A&E schemes at QA Hospital see ambulance handover times dramatically decrease

The accident and emergency department at Queen Alexandra Hospital in Cosham
The accident and emergency department at Queen Alexandra Hospital in Cosham
Queen Alexandra Hospital is working towards cutting waiting times

QA Hospital boss keen to see continued improvements at A&E sustained

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FREEING up hospital beds has led to huge improvements in the length of time patients have to wait in ambulances to be treated at A&E at Queen Alexandra Hospital.

The dramatic drop comes as Portsmouth Hospitals NHS Trust, which runs Queen Alexandra Hospital, has made a series of changes to A&E and other departments.

This is good news and shows that the new management are beginning to sort out the issues in A&E.

Flick Drummond

The trust brought in a series of initiatives for A&E following a damning report by the Care Quality Commission in April.

And figures from QA’s integrated performance report shows that the schemes are making headway. Since February – when 16 ambulances were seen queueing outside A&E – the number of people waiting 30 minutes in an ambulance has reduced from 625 to 282 in July.

For patients waiting for 60 minutes or longer, the figure has dropped from 288 in February to 36 in July.

The government target is for nobody to wait more than 15 minutes.

The improvements have been made since the hospital hired Dr Rob Haigh as the executive director for the emergency care pathway and started using a short-stay unit for people expected to stay in the hospital for up to 72 hours.

A spokeswoman for the trust said: ‘We have continued to work hard in recent months to deliver improvements through our Urgent Care Improvement Programme. We are now beginning to see some positive results.

‘There has been an improvement in ambulance handover times, meaning that patients can be triaged much more efficiently when they first arrive.

‘This reduction has been achieved by working alongside our NHS partners to reduce the number of patients that do not need to be in an acute bed for their continuing health or social care, to enable us to safely discharge patients and ensure that we always have sufficient beds for all our ambulance admissions.’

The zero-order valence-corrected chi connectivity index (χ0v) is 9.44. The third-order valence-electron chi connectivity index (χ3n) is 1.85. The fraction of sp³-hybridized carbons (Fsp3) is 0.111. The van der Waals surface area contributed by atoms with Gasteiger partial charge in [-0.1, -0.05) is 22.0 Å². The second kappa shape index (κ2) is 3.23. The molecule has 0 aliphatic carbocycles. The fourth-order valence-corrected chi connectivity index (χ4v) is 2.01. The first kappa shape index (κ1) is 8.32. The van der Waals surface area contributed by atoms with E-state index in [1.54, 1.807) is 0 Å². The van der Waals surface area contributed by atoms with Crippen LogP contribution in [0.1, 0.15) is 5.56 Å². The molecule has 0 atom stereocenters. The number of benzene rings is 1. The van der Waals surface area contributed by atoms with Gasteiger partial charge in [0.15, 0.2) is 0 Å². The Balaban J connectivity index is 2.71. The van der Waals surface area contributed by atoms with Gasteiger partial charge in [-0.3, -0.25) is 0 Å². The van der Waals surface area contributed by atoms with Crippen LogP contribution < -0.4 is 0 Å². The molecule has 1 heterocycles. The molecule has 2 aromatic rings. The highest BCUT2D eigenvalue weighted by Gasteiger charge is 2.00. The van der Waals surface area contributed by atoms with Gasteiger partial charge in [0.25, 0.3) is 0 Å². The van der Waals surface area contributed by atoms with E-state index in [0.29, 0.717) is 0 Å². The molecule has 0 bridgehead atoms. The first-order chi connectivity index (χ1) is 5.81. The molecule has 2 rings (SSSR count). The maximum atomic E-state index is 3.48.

She added they are continuously improving care for A&E patients.

Portsmouth South MP Flick Drummond welcomed the figures, saying: ‘This is good news and shows that the new management are beginning to sort out the issues in A&E. I hope that this progress will continue especially as we have the winter months coming up which will be a challenge.’

Between 120 to 150 people a day are admitted to A&E by South Central Ambulance Service (Scas). That equates to between 3,600 and 4,500 patients a month.

Rob Kemp, head of operations for south east Hampshire at Scas, said: ‘We have seen a decrease in hospital handover delays since the peak of such delays in winter earlier this year.

‘We continue to work closely with our colleagues across the healthcare system in Portsmouth to provide safe systems of care at a time when we are facing increased demand for our 999 service.’

Stats show patients waiting in ambulances decreases

THE number of patients waiting either 30 or 60 minutes to be transferred from ambulances to the emergency department has more than halved.

n February - 625 (288)

n March - 607 (210)

n April - 446 (187)

n May - 446 (183)

n June - 167 (21)

n July - 282 (36)

*Brackets are patients waiting more than 60 minutes